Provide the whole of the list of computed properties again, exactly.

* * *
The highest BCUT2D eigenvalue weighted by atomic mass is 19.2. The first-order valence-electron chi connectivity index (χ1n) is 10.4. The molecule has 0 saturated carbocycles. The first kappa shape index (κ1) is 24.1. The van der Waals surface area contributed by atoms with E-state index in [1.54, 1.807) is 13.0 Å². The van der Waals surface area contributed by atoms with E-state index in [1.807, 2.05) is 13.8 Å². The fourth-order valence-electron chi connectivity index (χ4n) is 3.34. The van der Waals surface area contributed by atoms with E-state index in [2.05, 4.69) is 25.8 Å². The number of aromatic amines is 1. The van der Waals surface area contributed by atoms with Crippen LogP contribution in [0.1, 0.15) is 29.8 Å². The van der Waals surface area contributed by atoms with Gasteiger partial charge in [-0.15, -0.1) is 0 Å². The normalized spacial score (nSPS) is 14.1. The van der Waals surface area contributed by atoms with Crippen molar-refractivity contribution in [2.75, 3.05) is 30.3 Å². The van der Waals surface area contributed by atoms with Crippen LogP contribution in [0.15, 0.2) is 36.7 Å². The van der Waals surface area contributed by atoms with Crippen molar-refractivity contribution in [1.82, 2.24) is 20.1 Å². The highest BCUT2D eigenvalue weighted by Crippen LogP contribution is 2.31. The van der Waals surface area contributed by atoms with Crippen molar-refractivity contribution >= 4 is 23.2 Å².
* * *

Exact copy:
The highest BCUT2D eigenvalue weighted by atomic mass is 19.2. The first-order valence-electron chi connectivity index (χ1n) is 10.4. The molecule has 0 saturated carbocycles. The first kappa shape index (κ1) is 24.1. The van der Waals surface area contributed by atoms with E-state index in [1.54, 1.807) is 13.0 Å². The van der Waals surface area contributed by atoms with E-state index in [1.807, 2.05) is 13.8 Å². The fourth-order valence-electron chi connectivity index (χ4n) is 3.34. The van der Waals surface area contributed by atoms with E-state index in [2.05, 4.69) is 25.8 Å². The number of aromatic amines is 1. The van der Waals surface area contributed by atoms with Crippen LogP contribution in [0.1, 0.15) is 29.8 Å². The van der Waals surface area contributed by atoms with Gasteiger partial charge in [-0.15, -0.1) is 0 Å². The normalized spacial score (nSPS) is 14.1. The van der Waals surface area contributed by atoms with Crippen molar-refractivity contribution in [2.75, 3.05) is 30.3 Å². The van der Waals surface area contributed by atoms with Crippen LogP contribution in [0.15, 0.2) is 36.7 Å². The van der Waals surface area contributed by atoms with Crippen molar-refractivity contribution in [1.82, 2.24) is 20.1 Å². The highest BCUT2D eigenvalue weighted by Crippen LogP contribution is 2.31. The van der Waals surface area contributed by atoms with Crippen molar-refractivity contribution >= 4 is 23.2 Å².